Three Myths About Renewable Energy and the Grid, Debunked - Yale E360

Top 10 lowest solar power prices in the world | Commercial Solar Guy


Sorry - can’t find the forum post again.

Buy our fungal mycelium bomb. Water your lawn. Problem solved.

Relevant scientist explained you shouldn’t add random fungus, and their ‘bomb’ isn’t a silver bullet solution. They did not appreciate the pushback.

PS found it!


Funny how nobody ever does.

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I agree that our social evolution has greatly fell behind our technology evolution and a paradigm shift is greatly needed. Having said this I am no scientist just have a passion for all life and instead of working against nature we as humans should work with nature. For example water management and erosion control. It is common knowledge that trees in particular and plants in general reduce erosion and readily available. The problem is that it is low cost and goes against the capitalist system. I myself have never understood human’s insatiable appetite for waste and energy needs. All other life for the most part take what they need and go about their lives. We humans need to incorporate this. Being part of the iNat and other groups have taught me that cooperation is the way to go. I can go on and on about this but will stop here. Just my 2 cents worth from a hobbyist naturalist point of view.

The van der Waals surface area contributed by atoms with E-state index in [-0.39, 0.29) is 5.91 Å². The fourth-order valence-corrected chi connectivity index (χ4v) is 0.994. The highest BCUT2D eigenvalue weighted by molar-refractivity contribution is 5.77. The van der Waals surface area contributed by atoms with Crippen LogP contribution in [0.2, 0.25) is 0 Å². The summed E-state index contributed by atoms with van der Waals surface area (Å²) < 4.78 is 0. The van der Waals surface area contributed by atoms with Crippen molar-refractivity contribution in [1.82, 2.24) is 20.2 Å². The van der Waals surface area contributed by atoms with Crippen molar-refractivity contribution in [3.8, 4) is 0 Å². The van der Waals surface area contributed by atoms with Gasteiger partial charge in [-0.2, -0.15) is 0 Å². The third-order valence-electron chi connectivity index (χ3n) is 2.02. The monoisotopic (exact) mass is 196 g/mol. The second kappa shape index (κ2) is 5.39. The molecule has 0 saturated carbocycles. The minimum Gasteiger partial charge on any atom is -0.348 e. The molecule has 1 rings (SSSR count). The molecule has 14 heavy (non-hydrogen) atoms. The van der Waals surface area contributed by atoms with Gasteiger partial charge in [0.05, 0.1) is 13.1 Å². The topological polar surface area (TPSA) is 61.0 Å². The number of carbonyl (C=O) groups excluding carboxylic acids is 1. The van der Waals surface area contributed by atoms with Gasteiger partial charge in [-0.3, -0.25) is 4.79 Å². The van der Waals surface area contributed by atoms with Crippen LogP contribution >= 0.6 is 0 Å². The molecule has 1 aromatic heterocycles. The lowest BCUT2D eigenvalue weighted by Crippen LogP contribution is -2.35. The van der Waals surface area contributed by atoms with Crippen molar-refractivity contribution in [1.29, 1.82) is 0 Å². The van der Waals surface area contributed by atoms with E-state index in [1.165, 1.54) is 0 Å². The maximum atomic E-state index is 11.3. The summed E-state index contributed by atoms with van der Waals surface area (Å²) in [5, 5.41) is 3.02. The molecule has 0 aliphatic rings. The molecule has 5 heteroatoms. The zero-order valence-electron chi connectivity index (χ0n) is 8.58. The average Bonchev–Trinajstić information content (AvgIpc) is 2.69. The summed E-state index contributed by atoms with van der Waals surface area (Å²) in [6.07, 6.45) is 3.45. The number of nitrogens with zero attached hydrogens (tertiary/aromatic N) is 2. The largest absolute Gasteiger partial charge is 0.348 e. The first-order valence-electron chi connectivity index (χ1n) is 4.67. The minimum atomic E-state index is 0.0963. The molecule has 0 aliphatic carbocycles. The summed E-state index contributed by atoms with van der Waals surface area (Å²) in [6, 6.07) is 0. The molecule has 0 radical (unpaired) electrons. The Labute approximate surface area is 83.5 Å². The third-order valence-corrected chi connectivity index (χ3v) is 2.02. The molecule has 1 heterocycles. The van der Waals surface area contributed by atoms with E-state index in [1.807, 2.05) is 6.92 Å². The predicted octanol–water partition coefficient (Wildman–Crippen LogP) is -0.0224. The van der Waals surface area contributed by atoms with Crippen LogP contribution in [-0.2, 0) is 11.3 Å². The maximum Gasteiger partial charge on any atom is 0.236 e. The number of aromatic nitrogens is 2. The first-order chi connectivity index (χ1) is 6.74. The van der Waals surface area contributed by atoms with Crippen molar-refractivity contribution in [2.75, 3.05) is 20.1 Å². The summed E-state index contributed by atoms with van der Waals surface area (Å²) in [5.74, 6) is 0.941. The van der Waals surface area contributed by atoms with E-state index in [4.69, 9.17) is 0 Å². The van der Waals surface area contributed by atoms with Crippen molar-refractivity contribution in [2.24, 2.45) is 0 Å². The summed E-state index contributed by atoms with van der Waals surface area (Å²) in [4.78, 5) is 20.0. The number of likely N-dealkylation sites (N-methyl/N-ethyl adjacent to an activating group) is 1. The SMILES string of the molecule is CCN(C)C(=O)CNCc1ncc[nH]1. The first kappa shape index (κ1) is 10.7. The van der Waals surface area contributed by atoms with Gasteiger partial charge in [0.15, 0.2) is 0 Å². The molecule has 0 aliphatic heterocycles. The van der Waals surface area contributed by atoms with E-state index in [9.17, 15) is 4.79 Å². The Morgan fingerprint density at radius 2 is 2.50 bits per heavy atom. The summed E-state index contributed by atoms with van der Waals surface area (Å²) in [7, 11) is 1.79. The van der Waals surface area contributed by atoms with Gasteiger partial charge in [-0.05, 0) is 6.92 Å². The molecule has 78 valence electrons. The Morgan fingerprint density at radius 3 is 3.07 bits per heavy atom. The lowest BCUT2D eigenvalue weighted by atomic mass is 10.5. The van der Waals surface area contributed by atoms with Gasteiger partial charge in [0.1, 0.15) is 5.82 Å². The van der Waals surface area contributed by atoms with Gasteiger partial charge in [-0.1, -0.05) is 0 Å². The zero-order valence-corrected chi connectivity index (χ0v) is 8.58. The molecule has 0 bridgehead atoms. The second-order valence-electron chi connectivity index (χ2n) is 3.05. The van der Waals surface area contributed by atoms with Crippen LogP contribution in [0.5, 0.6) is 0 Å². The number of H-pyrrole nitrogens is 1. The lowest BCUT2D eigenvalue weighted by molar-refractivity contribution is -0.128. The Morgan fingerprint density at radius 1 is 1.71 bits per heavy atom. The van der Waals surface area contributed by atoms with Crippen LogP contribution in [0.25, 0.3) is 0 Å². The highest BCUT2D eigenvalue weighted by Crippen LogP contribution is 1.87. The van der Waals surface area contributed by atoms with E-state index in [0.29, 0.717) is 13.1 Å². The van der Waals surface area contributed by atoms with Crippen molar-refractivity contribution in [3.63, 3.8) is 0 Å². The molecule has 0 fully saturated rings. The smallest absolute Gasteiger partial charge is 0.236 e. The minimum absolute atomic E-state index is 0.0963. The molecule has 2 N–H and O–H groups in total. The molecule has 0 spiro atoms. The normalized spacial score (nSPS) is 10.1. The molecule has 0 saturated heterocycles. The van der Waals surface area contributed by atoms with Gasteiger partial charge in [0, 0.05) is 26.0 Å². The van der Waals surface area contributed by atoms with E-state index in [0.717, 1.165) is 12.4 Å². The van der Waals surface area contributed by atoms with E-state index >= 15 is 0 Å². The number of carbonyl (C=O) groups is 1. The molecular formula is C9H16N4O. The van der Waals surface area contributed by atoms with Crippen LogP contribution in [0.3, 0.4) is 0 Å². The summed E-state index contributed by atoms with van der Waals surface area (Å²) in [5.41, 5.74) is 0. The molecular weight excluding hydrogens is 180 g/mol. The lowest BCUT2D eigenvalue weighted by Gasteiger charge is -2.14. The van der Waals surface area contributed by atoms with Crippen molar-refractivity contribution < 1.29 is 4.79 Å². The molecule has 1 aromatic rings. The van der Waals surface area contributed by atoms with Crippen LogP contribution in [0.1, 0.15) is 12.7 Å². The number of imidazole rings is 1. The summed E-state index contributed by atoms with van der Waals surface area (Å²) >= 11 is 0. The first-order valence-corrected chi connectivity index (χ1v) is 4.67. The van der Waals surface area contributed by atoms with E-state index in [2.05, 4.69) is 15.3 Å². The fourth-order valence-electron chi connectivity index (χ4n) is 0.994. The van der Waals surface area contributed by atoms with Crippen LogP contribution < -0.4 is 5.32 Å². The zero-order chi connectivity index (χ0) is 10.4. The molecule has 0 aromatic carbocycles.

Humans do what every other species does, every life type on Earth would take as many resources as it can, other species aren’t any better.


depending on the local natural vegetation. In grassland it is the native grasses which are most effective for erosion control. Planting trees in grassland habitat (or our fynbos) is the wrong choice.